Lord Krishna’s Teachings for Better Control over the Mind
I’m often asked by my tarot clients, “Why did I do better at work last year… Or, why am I not able to make the same revenue this year.”
To say that, this year has been a slow year economically, is an understatement. But should it bog you down, and prevent you from pushing yourself to go out there, and get more business?
Failure, or any sort of dejection, can weigh one down.
But, the feeling of something not being the “same”, is largely a function of the mind. It arises from the fact that we compare one state of being to another, and desire the more favourable one.
Desire though prevents us from seeing things the way they are, and acting in the present.
Is it all a mind game then, and can the mind really push you toward or pull you away from achieving your optimum potential?
If so, is it not then in the power of the mind itself to shut out those external circumstances, and help you focus on the task at hand?
Whenever I get into a funk, and need to be pulled back into action — and gain greater control over my drifting mind — I pick up my most favourite text and motivator, the Bhagavad Gita.
“I shall not fight,” said Arjuna to Lord Krishna, and became silent. (2.09)
How often have we felt it’s easier to just do nothing, rather than to do and fail some more?
It’s so easy to take refuge in binge watching, or occupy ourselves in aimless activities, rather than brainstorm and find creative solutions to our life problems.
That’s exactly when we need to shake ourselves out of that state, and, like Lord Krishna, says,
“Get up with a determination to fight, O Arjuna.” (2.37)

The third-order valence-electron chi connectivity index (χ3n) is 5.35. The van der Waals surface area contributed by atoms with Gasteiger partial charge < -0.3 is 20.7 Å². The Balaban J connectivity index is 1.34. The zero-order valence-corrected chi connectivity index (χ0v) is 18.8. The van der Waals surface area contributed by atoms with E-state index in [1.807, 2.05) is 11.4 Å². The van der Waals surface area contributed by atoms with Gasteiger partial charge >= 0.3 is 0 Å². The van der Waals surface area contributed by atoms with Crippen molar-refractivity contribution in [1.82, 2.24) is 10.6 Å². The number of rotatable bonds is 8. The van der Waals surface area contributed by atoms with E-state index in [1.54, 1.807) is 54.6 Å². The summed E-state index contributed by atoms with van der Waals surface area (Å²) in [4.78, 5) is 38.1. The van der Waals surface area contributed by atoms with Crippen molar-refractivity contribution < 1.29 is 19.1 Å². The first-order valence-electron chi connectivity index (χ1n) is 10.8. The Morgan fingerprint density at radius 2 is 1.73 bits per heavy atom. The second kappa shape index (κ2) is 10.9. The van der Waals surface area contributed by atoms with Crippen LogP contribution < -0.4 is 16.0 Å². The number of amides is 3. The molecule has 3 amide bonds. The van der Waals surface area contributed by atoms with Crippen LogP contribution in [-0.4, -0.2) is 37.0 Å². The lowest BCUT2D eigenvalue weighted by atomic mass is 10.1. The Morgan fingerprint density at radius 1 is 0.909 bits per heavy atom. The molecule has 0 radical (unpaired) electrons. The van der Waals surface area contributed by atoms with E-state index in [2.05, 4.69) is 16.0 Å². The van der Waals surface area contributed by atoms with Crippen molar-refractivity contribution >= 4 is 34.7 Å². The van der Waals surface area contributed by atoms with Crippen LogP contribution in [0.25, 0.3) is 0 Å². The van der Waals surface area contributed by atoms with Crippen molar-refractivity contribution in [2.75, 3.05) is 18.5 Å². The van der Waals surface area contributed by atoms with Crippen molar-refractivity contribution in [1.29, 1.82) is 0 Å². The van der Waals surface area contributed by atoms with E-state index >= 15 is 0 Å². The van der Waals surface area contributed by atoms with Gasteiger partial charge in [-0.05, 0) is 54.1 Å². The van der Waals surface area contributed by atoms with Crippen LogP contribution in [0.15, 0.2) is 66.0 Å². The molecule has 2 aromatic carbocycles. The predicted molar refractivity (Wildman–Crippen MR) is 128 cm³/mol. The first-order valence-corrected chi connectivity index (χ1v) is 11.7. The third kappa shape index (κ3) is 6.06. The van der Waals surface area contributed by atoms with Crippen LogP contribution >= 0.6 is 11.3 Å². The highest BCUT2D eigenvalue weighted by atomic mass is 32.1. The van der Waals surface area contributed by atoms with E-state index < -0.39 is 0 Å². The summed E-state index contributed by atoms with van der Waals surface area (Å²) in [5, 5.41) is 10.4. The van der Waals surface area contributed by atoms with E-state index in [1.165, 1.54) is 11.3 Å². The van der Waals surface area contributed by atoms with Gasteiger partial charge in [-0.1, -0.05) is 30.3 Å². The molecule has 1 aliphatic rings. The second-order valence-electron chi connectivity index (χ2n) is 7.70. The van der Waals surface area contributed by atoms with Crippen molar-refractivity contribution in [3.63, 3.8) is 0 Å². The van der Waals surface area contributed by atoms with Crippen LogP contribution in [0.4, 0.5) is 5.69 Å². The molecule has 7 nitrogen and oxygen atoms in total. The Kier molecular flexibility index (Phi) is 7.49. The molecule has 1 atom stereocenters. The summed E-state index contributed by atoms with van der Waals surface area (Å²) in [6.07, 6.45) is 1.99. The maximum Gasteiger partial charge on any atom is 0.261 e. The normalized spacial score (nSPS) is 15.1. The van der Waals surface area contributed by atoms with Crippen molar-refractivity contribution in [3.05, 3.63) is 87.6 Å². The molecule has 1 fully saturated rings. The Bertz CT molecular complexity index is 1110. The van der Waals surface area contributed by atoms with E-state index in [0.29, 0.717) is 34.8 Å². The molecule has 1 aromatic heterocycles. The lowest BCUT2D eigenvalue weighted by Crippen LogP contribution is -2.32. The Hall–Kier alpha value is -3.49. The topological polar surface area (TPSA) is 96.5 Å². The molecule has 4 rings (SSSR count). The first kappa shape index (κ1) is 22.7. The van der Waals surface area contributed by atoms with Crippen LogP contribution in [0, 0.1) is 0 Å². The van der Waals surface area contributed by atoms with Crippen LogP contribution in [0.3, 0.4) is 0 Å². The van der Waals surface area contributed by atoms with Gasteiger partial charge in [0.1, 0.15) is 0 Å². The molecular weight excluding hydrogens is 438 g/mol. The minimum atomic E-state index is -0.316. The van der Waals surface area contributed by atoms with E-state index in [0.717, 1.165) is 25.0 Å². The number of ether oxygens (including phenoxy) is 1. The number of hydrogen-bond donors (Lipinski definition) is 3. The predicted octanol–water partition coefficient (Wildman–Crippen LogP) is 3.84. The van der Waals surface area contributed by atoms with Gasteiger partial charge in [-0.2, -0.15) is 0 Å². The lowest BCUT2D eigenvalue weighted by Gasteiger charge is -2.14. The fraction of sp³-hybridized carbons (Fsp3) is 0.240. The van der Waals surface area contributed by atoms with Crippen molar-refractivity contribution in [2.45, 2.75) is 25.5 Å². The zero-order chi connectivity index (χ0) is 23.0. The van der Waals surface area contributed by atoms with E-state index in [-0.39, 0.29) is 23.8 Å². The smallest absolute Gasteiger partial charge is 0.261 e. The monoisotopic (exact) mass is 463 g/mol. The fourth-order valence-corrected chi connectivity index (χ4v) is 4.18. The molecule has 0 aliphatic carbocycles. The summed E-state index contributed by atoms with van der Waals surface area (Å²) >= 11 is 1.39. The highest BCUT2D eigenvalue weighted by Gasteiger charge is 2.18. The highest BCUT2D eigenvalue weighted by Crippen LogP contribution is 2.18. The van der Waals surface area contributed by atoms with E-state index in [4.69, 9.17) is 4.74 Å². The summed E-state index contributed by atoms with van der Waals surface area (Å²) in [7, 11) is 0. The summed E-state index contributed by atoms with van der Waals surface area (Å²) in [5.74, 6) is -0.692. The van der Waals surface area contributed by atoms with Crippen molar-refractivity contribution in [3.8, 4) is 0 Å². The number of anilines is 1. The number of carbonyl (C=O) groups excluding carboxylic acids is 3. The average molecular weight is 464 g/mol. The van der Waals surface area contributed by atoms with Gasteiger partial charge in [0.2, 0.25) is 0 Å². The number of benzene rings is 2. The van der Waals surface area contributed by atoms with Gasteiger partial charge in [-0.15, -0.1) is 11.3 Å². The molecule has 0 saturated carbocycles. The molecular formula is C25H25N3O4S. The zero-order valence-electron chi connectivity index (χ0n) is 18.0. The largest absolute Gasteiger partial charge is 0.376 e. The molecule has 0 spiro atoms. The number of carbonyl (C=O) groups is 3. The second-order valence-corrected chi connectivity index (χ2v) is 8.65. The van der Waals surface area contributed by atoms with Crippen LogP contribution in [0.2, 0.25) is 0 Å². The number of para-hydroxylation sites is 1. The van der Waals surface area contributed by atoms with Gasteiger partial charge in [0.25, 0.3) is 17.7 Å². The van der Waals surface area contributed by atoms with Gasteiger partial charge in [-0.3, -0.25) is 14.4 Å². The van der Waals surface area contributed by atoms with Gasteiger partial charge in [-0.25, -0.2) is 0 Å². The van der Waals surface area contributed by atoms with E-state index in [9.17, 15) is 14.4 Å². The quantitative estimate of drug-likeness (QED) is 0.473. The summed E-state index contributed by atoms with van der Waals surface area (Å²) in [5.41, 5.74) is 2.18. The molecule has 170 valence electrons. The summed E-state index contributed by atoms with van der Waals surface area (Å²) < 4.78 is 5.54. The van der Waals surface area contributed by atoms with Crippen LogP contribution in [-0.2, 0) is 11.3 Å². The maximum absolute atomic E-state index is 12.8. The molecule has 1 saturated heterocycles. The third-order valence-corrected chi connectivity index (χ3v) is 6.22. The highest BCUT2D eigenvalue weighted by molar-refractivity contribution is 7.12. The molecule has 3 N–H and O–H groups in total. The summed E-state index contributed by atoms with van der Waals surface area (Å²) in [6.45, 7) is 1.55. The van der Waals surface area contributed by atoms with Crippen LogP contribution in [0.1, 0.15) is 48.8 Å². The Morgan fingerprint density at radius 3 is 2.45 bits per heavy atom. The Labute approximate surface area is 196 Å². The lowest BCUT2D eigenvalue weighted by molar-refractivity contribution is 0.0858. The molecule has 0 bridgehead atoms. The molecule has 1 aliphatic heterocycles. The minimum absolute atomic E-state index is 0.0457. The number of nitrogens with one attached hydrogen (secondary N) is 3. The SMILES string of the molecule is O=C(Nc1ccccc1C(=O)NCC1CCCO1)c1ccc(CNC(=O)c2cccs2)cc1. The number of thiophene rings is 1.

But, when we get up to fight, we must first get ready to conquer the mind, because it will play games…
It will make us imagine negative outcomes, and put imaginary obstacles on our path. We may get tempted to make excuses, rather than roll up our sleeves, and get our hands dirty.
And, this happens to the best of us, because such is the nature of the mind…it works like the wind, difficult to control, pulling us in its direction. As Arjuna describes it—
Because the mind, indeed, is very unsteady, turbulent, powerful, and obstinate, O Krishna. I think restraining the mind is as difficult as restraining the wind. (6.33–34)
To help solve Arjuna’s problem, Lord Krishna expounded more on the mind, intellect and the senses. The senses lie below the mind, and the mind lies below the intellect.
Thus, the mind is sandwiched between the two — pulled back by the senses, and the knowledge of what it’s already seen and experienced, but pushed forward by the intellect, that nudges it to think more creatively and laterally, in the spirit of finding solutions, rather than getting bogged down by problems.
So, the mind can work in both ways — as a friend and as an enemy. But, to achieve something we have to befriend the mind, through control, as Lord Krishna states...
The mind alone is one’s friend as well as one’s enemy. The mind is the friend of those who have control over it, and the mind acts like an enemy for those who do not control it. (6.05–06)
The mind becomes an enemy when we let our thoughts overpower us into inaction. Because, thinking through something is good, but overthinking something can be detrimental to the goal.